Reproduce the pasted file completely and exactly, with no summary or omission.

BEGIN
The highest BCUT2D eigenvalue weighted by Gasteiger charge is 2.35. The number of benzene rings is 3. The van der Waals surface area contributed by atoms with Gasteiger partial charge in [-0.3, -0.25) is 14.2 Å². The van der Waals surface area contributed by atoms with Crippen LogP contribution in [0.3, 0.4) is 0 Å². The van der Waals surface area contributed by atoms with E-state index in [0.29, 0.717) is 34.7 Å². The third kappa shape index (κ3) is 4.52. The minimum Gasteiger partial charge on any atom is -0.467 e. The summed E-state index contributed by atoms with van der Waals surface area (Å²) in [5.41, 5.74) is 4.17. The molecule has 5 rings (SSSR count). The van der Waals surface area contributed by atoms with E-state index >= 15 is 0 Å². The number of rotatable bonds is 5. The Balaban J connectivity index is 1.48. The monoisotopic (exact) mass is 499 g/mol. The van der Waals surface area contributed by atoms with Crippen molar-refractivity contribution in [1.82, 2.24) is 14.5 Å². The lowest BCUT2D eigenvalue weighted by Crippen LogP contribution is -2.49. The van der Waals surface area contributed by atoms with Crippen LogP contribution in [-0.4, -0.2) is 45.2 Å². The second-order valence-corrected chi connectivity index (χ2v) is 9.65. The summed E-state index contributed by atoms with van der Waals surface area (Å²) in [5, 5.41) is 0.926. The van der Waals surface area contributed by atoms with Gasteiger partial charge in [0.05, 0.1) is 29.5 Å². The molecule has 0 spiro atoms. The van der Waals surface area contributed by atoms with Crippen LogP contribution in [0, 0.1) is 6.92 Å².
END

The highest BCUT2D eigenvalue weighted by Gasteiger charge is 2.35. The number of benzene rings is 3. The van der Waals surface area contributed by atoms with Gasteiger partial charge in [-0.3, -0.25) is 14.2 Å². The van der Waals surface area contributed by atoms with Crippen LogP contribution in [0.3, 0.4) is 0 Å². The van der Waals surface area contributed by atoms with E-state index in [0.29, 0.717) is 34.7 Å². The third kappa shape index (κ3) is 4.52. The minimum Gasteiger partial charge on any atom is -0.467 e. The summed E-state index contributed by atoms with van der Waals surface area (Å²) in [5.41, 5.74) is 4.17. The molecule has 5 rings (SSSR count). The van der Waals surface area contributed by atoms with E-state index >= 15 is 0 Å². The number of rotatable bonds is 5. The Balaban J connectivity index is 1.48. The monoisotopic (exact) mass is 499 g/mol. The van der Waals surface area contributed by atoms with Crippen molar-refractivity contribution in [1.82, 2.24) is 14.5 Å². The lowest BCUT2D eigenvalue weighted by Crippen LogP contribution is -2.49. The van der Waals surface area contributed by atoms with Crippen LogP contribution in [-0.4, -0.2) is 45.2 Å². The second-order valence-corrected chi connectivity index (χ2v) is 9.65. The summed E-state index contributed by atoms with van der Waals surface area (Å²) in [5, 5.41) is 0.926. The van der Waals surface area contributed by atoms with Gasteiger partial charge in [0.05, 0.1) is 29.5 Å². The molecule has 0 spiro atoms. The van der Waals surface area contributed by atoms with Crippen LogP contribution in [0, 0.1) is 6.92 Å².